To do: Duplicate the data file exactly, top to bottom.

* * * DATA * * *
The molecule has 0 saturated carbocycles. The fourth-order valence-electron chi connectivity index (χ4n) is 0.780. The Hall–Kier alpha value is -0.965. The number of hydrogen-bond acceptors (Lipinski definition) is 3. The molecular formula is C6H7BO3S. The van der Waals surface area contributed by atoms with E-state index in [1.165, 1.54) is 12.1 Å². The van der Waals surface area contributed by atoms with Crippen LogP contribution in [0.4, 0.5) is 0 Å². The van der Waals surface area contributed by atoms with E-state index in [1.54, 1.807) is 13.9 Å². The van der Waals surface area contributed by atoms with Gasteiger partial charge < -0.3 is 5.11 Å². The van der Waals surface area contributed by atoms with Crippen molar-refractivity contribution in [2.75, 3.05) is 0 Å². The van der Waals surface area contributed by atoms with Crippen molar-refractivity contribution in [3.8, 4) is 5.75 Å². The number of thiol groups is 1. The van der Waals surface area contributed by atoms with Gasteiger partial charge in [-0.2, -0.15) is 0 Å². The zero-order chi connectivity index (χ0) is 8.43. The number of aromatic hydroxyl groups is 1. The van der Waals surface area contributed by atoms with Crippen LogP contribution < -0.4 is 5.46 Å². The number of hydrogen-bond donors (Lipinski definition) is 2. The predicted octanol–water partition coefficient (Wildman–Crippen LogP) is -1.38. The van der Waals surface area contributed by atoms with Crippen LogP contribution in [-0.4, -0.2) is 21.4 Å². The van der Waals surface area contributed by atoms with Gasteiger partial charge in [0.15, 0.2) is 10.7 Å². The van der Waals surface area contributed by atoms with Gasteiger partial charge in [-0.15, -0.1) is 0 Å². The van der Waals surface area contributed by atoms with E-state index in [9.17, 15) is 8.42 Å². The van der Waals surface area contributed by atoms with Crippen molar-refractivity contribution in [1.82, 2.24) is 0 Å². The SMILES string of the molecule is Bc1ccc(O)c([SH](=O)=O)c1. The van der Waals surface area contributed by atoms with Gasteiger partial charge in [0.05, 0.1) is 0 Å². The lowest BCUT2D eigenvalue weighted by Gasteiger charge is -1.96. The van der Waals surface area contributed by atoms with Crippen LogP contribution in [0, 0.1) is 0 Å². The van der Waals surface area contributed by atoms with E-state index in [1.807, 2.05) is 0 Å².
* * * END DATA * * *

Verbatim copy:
The molecule has 0 saturated carbocycles. The fourth-order valence-electron chi connectivity index (χ4n) is 0.780. The Hall–Kier alpha value is -0.965. The number of hydrogen-bond acceptors (Lipinski definition) is 3. The molecular formula is C6H7BO3S. The van der Waals surface area contributed by atoms with E-state index in [1.165, 1.54) is 12.1 Å². The van der Waals surface area contributed by atoms with Crippen LogP contribution in [0.4, 0.5) is 0 Å². The van der Waals surface area contributed by atoms with E-state index in [1.54, 1.807) is 13.9 Å². The van der Waals surface area contributed by atoms with Gasteiger partial charge < -0.3 is 5.11 Å². The van der Waals surface area contributed by atoms with Crippen molar-refractivity contribution in [2.75, 3.05) is 0 Å². The van der Waals surface area contributed by atoms with Crippen molar-refractivity contribution in [3.8, 4) is 5.75 Å². The number of thiol groups is 1. The van der Waals surface area contributed by atoms with Gasteiger partial charge in [-0.2, -0.15) is 0 Å². The zero-order chi connectivity index (χ0) is 8.43. The number of aromatic hydroxyl groups is 1. The van der Waals surface area contributed by atoms with Crippen LogP contribution < -0.4 is 5.46 Å². The number of hydrogen-bond donors (Lipinski definition) is 2. The predicted octanol–water partition coefficient (Wildman–Crippen LogP) is -1.38. The van der Waals surface area contributed by atoms with Crippen LogP contribution in [-0.4, -0.2) is 21.4 Å². The van der Waals surface area contributed by atoms with Gasteiger partial charge in [0.15, 0.2) is 10.7 Å². The van der Waals surface area contributed by atoms with Gasteiger partial charge in [-0.15, -0.1) is 0 Å². The van der Waals surface area contributed by atoms with E-state index in [9.17, 15) is 8.42 Å². The van der Waals surface area contributed by atoms with Crippen molar-refractivity contribution in [1.82, 2.24) is 0 Å². The SMILES string of the molecule is Bc1ccc(O)c([SH](=O)=O)c1. The van der Waals surface area contributed by atoms with Gasteiger partial charge in [0.05, 0.1) is 0 Å². The lowest BCUT2D eigenvalue weighted by Gasteiger charge is -1.96. The van der Waals surface area contributed by atoms with Crippen LogP contribution in [0, 0.1) is 0 Å². The van der Waals surface area contributed by atoms with E-state index in [1.807, 2.05) is 0 Å².